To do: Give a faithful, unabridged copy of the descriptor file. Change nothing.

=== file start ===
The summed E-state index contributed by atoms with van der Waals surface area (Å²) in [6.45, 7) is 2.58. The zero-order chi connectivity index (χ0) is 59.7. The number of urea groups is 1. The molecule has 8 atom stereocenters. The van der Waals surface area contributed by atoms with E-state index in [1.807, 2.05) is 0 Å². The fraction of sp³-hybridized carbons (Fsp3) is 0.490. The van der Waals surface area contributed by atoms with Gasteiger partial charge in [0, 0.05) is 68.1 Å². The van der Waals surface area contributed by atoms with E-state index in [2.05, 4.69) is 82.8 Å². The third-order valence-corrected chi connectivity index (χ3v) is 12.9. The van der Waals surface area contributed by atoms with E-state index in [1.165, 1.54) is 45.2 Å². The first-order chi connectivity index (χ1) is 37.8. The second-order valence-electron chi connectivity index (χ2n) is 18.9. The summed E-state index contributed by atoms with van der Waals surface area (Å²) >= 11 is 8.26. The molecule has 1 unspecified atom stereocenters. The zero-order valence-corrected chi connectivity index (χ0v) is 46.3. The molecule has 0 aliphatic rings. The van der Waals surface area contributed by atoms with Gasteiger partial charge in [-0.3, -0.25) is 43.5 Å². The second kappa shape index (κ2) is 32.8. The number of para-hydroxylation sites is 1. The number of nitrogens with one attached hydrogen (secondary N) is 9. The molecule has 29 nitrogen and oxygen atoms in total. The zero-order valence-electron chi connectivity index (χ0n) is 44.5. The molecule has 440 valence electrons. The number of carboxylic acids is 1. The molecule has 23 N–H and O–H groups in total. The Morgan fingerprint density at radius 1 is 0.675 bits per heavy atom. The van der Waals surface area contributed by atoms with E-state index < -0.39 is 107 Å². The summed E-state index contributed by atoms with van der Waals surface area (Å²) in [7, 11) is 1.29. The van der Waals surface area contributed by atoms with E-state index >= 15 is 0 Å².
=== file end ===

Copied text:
The summed E-state index contributed by atoms with van der Waals surface area (Å²) in [6.45, 7) is 2.58. The zero-order chi connectivity index (χ0) is 59.7. The number of urea groups is 1. The molecule has 8 atom stereocenters. The van der Waals surface area contributed by atoms with E-state index in [1.807, 2.05) is 0 Å². The fraction of sp³-hybridized carbons (Fsp3) is 0.490. The van der Waals surface area contributed by atoms with Gasteiger partial charge in [0, 0.05) is 68.1 Å². The van der Waals surface area contributed by atoms with E-state index in [2.05, 4.69) is 82.8 Å². The third-order valence-corrected chi connectivity index (χ3v) is 12.9. The van der Waals surface area contributed by atoms with E-state index in [1.165, 1.54) is 45.2 Å². The first-order chi connectivity index (χ1) is 37.8. The second-order valence-electron chi connectivity index (χ2n) is 18.9. The summed E-state index contributed by atoms with van der Waals surface area (Å²) >= 11 is 8.26. The molecule has 1 unspecified atom stereocenters. The zero-order valence-corrected chi connectivity index (χ0v) is 46.3. The molecule has 0 aliphatic rings. The van der Waals surface area contributed by atoms with Gasteiger partial charge in [-0.3, -0.25) is 43.5 Å². The second kappa shape index (κ2) is 32.8. The number of para-hydroxylation sites is 1. The number of nitrogens with one attached hydrogen (secondary N) is 9. The molecule has 29 nitrogen and oxygen atoms in total. The zero-order valence-electron chi connectivity index (χ0n) is 44.5. The molecule has 440 valence electrons. The number of carboxylic acids is 1. The molecule has 23 N–H and O–H groups in total. The Morgan fingerprint density at radius 1 is 0.675 bits per heavy atom. The van der Waals surface area contributed by atoms with E-state index < -0.39 is 107 Å². The summed E-state index contributed by atoms with van der Waals surface area (Å²) in [7, 11) is 1.29. The van der Waals surface area contributed by atoms with E-state index >= 15 is 0 Å².